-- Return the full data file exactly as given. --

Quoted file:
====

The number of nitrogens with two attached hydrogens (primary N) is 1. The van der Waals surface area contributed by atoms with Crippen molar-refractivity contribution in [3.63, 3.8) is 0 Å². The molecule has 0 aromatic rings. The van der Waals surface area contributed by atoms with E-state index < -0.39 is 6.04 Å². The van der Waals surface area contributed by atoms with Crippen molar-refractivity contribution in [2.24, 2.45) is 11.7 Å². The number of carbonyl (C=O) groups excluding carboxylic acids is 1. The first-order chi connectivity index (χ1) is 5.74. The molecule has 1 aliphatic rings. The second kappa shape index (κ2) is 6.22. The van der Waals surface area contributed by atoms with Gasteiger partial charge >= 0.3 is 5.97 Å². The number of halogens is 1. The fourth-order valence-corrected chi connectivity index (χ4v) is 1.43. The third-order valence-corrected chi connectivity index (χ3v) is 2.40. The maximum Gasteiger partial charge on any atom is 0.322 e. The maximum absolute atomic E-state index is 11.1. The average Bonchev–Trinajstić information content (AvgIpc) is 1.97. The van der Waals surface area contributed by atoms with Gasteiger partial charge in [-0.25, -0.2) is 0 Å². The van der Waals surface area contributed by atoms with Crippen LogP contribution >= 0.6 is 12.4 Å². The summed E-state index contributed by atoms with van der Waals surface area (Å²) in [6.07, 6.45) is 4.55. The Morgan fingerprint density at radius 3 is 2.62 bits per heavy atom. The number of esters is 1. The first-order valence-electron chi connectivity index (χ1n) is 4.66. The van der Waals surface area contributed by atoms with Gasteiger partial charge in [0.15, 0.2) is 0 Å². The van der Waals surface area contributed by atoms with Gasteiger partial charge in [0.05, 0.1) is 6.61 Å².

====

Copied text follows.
The number of nitrogens with two attached hydrogens (primary N) is 1. The van der Waals surface area contributed by atoms with Crippen molar-refractivity contribution in [3.63, 3.8) is 0 Å². The molecule has 0 aromatic rings. The van der Waals surface area contributed by atoms with E-state index < -0.39 is 6.04 Å². The van der Waals surface area contributed by atoms with Crippen molar-refractivity contribution in [2.24, 2.45) is 11.7 Å². The number of carbonyl (C=O) groups excluding carboxylic acids is 1. The first-order chi connectivity index (χ1) is 5.74. The molecule has 1 aliphatic rings. The second kappa shape index (κ2) is 6.22. The van der Waals surface area contributed by atoms with Gasteiger partial charge >= 0.3 is 5.97 Å². The number of halogens is 1. The fourth-order valence-corrected chi connectivity index (χ4v) is 1.43. The third-order valence-corrected chi connectivity index (χ3v) is 2.40. The maximum Gasteiger partial charge on any atom is 0.322 e. The maximum absolute atomic E-state index is 11.1. The average Bonchev–Trinajstić information content (AvgIpc) is 1.97. The van der Waals surface area contributed by atoms with Gasteiger partial charge in [-0.25, -0.2) is 0 Å². The van der Waals surface area contributed by atoms with Crippen LogP contribution >= 0.6 is 12.4 Å². The summed E-state index contributed by atoms with van der Waals surface area (Å²) in [6.07, 6.45) is 4.55. The Morgan fingerprint density at radius 3 is 2.62 bits per heavy atom. The number of esters is 1. The first-order valence-electron chi connectivity index (χ1n) is 4.66. The van der Waals surface area contributed by atoms with Gasteiger partial charge in [0.15, 0.2) is 0 Å². The van der Waals surface area contributed by atoms with Gasteiger partial charge in [0.05, 0.1) is 6.61 Å².